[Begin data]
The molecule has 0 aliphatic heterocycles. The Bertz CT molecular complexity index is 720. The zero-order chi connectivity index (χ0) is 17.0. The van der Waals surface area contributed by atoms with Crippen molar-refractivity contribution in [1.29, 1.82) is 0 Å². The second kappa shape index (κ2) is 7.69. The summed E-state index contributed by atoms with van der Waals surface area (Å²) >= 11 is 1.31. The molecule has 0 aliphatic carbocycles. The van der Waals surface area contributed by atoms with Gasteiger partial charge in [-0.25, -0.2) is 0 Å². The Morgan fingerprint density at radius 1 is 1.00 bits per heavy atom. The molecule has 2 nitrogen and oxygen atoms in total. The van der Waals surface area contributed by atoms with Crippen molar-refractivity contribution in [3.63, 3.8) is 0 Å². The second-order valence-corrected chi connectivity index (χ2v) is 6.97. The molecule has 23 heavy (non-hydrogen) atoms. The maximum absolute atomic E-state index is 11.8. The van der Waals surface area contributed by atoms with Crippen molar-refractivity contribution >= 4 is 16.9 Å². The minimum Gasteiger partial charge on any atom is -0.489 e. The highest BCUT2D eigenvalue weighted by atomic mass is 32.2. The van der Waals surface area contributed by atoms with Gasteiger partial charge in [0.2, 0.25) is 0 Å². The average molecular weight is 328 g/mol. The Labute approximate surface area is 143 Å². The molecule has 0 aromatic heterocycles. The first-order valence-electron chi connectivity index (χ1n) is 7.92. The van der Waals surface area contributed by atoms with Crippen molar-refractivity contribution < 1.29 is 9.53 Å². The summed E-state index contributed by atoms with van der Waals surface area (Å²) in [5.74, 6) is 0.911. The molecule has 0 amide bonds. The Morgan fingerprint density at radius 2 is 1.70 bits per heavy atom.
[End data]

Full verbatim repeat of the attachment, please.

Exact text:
The molecule has 0 aliphatic heterocycles. The Bertz CT molecular complexity index is 720. The zero-order chi connectivity index (χ0) is 17.0. The van der Waals surface area contributed by atoms with Crippen molar-refractivity contribution in [1.29, 1.82) is 0 Å². The second kappa shape index (κ2) is 7.69. The summed E-state index contributed by atoms with van der Waals surface area (Å²) >= 11 is 1.31. The molecule has 0 aliphatic carbocycles. The van der Waals surface area contributed by atoms with Gasteiger partial charge in [-0.25, -0.2) is 0 Å². The Morgan fingerprint density at radius 1 is 1.00 bits per heavy atom. The molecule has 2 nitrogen and oxygen atoms in total. The van der Waals surface area contributed by atoms with Crippen molar-refractivity contribution in [3.63, 3.8) is 0 Å². The second-order valence-corrected chi connectivity index (χ2v) is 6.97. The molecule has 23 heavy (non-hydrogen) atoms. The maximum absolute atomic E-state index is 11.8. The van der Waals surface area contributed by atoms with Crippen molar-refractivity contribution >= 4 is 16.9 Å². The minimum Gasteiger partial charge on any atom is -0.489 e. The highest BCUT2D eigenvalue weighted by atomic mass is 32.2. The van der Waals surface area contributed by atoms with Gasteiger partial charge in [0.2, 0.25) is 0 Å². The average molecular weight is 328 g/mol. The Labute approximate surface area is 143 Å². The molecule has 0 aromatic heterocycles. The first-order valence-electron chi connectivity index (χ1n) is 7.92. The van der Waals surface area contributed by atoms with Crippen molar-refractivity contribution < 1.29 is 9.53 Å². The summed E-state index contributed by atoms with van der Waals surface area (Å²) in [5.74, 6) is 0.911. The molecule has 0 amide bonds. The Morgan fingerprint density at radius 2 is 1.70 bits per heavy atom.